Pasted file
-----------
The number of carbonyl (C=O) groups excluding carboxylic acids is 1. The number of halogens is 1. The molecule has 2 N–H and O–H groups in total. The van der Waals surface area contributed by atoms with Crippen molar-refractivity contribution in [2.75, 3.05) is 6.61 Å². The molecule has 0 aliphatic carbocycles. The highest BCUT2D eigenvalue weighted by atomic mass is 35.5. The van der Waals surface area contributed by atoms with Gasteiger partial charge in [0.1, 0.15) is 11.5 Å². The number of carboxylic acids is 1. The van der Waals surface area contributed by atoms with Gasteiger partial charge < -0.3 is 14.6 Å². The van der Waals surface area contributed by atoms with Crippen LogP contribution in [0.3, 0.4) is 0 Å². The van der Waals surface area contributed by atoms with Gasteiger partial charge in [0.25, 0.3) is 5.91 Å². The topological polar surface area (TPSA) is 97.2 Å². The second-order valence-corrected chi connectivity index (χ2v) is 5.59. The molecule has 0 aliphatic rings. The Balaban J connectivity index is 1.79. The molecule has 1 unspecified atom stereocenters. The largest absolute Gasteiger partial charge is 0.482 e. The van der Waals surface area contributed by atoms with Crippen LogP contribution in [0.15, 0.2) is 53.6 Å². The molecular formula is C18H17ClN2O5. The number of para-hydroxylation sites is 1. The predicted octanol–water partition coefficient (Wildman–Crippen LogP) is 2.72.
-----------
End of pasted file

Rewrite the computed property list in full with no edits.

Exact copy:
The number of carbonyl (C=O) groups excluding carboxylic acids is 1. The number of halogens is 1. The molecule has 2 N–H and O–H groups in total. The van der Waals surface area contributed by atoms with Crippen molar-refractivity contribution in [2.75, 3.05) is 6.61 Å². The molecule has 0 aliphatic carbocycles. The highest BCUT2D eigenvalue weighted by atomic mass is 35.5. The van der Waals surface area contributed by atoms with Gasteiger partial charge in [0.1, 0.15) is 11.5 Å². The number of carboxylic acids is 1. The van der Waals surface area contributed by atoms with Gasteiger partial charge < -0.3 is 14.6 Å². The van der Waals surface area contributed by atoms with Crippen LogP contribution in [0.3, 0.4) is 0 Å². The van der Waals surface area contributed by atoms with Gasteiger partial charge in [0.25, 0.3) is 5.91 Å². The topological polar surface area (TPSA) is 97.2 Å². The second-order valence-corrected chi connectivity index (χ2v) is 5.59. The molecule has 0 aliphatic rings. The Balaban J connectivity index is 1.79. The molecule has 1 unspecified atom stereocenters. The largest absolute Gasteiger partial charge is 0.482 e. The van der Waals surface area contributed by atoms with Crippen LogP contribution in [0.15, 0.2) is 53.6 Å². The molecular formula is C18H17ClN2O5. The number of para-hydroxylation sites is 1. The predicted octanol–water partition coefficient (Wildman–Crippen LogP) is 2.72.